|WikiProject Food and drink||(Rated Start-class, Mid-importance)|
|WikiProject France||(Rated B-class, Low-importance)|
I suggest that this article be renamed Profiterole with a redirect for 'cream puff' as this is the general name known worldwide outside of the US. --Brideshead 11:21, 24 December 2006 (UTC)
I moved the article to reflect the most widespread nomenclature. I also removed some over-specific items related to a state fair? I corrected all of the directed links --Brideshead 17:27, 24 December 2006 (UTC)
The article used to say that profiteroles were "said to have been created by Poelini, a chef to Catherine de Medici; it was then brought over to France in the 16th century". Several problems here:
- Who is this Poelini?
- The profiterole in its current form (choux pastry filled with cream) is not attested anywhere near that long ago; instead, it appears to have been a kind of small bread roll without much crumb cooked in the ashes of a fire (Littré).
- The word (whatever it meant) is attested in English in 1515 (OED), before Catherine de' Medici was born.
As for the business about debuting in the US at the Wisconsin State Fair in 1924, this is highly dubious. French cooking was widely appreciated in the US in the 19th century, and it doesn't seem likely that profiteroles were introduced that late, or in such a provincial setting. --Macrakis 22:34, 26 December 2006 (UTC)
I removed this entire section, it read as an advert, highlghted specific companies and favoured one jurisdiction. It added nothing to the article. --www.secularism.org.uk 19:42, 11 March 2007 (UTC)
- I don't follow your logic. I find it interesting that Profiteroles/Cream puffs are the featured food of a chain, just as McDonald's and Burger King are interesting in discussing hamburgers, Dunkin' Donuts in discussing doughnuts, etc.. The specific companies are relevant. As for "favoured one jurisdiction", I look forward to hearing about any profiterole chains you know about in Uruguay, Kenya, or Bhutan.... --Macrakis 19:51, 11 March 2007 (UTC)
Definition of Profiterole
To say that "The term profiterole refers to a filling of ice cream" is entirely incorrect. Profiteroles never, traditionally, contain ice cream...is this an American invention?
The correct filling ought to be Creme patissiere. If someone would be so kind as to edit as, whenever I do, someone always changes it back!
- I have checked French cookbooks, and they mostly mention ice cream, but also whipped cream (crème chantilly). If it's filled with creme patissière, I think the usual term is chou à la crème. But there is no doubt some variation in terminology. By the way, the French Wikipedia says they're filled with ice cream. --macrakis (talk) 22:24, 19 November 2009 (UTC)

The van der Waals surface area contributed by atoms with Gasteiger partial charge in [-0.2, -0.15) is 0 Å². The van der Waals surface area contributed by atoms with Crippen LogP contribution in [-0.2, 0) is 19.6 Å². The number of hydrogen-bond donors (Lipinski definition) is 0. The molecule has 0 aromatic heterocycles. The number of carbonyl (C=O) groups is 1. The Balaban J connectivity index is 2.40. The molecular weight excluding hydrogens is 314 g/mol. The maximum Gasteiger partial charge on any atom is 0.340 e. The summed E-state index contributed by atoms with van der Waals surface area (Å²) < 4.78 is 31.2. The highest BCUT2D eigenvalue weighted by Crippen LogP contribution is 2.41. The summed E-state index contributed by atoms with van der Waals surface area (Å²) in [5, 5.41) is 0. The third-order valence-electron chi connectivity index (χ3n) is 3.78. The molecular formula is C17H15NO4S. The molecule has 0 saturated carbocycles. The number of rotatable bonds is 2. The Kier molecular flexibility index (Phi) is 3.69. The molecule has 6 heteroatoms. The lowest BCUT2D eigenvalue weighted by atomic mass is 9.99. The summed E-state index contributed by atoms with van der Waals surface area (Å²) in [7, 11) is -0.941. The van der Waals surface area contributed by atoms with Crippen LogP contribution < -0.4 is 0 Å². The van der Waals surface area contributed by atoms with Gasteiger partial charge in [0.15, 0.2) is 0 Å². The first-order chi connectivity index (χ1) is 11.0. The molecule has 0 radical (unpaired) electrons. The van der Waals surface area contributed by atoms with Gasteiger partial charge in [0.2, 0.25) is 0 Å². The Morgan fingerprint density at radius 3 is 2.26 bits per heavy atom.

I thoroughly agree the "ice cream filling" is made-up nonsense. Just pastry creme in there... In Holland for example, they are served only with whipped creme filling (and under varying names) while imitating the French example. In Belgium always pastry cream filling (as suits their typically conservative cuisine -- conservative is meant neutrally, for example it still has the sweet-sour medieval taste pattern lost in France and Italy). 22.214.171.124 (talk) 18:03, 6 February 2010 (UTC)
Ice cream should be noted as largely a North Americanism. The French wiki entry may say that, but I'd hardly use a wikipedia as an authoritative source, and don't forget, the anonymous person who appended the word "glacé" to "crème" may well have been a Québécois.
The term Profiterole refers to the baked pastry ball, irrespective of any filling. The fillings can even be purées of meat or game. But you don't have to take my word on any of this -- just haul out your Larousse Gastronomique where it's all defined.
Gougères are NOT the savoury equivalent of profiteroles. That should be a see also instead.
I am British and would never expect to have ice-cream in a Profiterole, only a form of cream. My French friends and collegues have expressed dismay when served cold (room temperature) profiteroles which are served with cream (i.e. they expect them served immediately and still warm). I dread to think what they would say if they were below room temperature due to the inclusion of ice cream. Therefore I think the definition of a profiterole in common usage clearly varies between North America and Europe. —Preceding unsigned comment added by 126.96.36.199 (talk) 23:42, 13 February 2010 (UTC)
- I'm very interested in this filling question. I too thought that profiteroles (in France, at least) would be filled with creme patissiere. But my sister, who spends a lot of time in Paris and Lyon, says she expects (and gets) ice cream when she orders a profiterole in France. It is quite likely warm pastry, but obviously the filling would be icy. Maybe the current trend is different from traditional? I'd really like to get it clarified for the purpose of differentiating, if possible, all the many sorts of patisserie made with pate a choux. Religieuse, for example, is described as a kind of eclair. Why isn't it a kind of profiterole? It's round, not oblong. Same with moorkop, now being recommended for merge with eclair. It's confusing, and makes it difficult to proceed with edits. Anyone have any authoritative sources? I'm well-aware my sister is not one. Richigi (talk) 00:39, 17 November 2012 (UTC)
Cream puff record
I cut this bit because the cream puff that won the record is nothing like a profiterole - it's a differently shaped pastry: The record for world's largest cream puff, weighing in at 125.5 pounds, was achieved August 11, 2011 at the Wisconsin State Fair by Dave Schmidt and Team Cream Puff. The Wisconsin State Fair is known for its dairy bakery that has been producing cream puffs during the fair since 1924.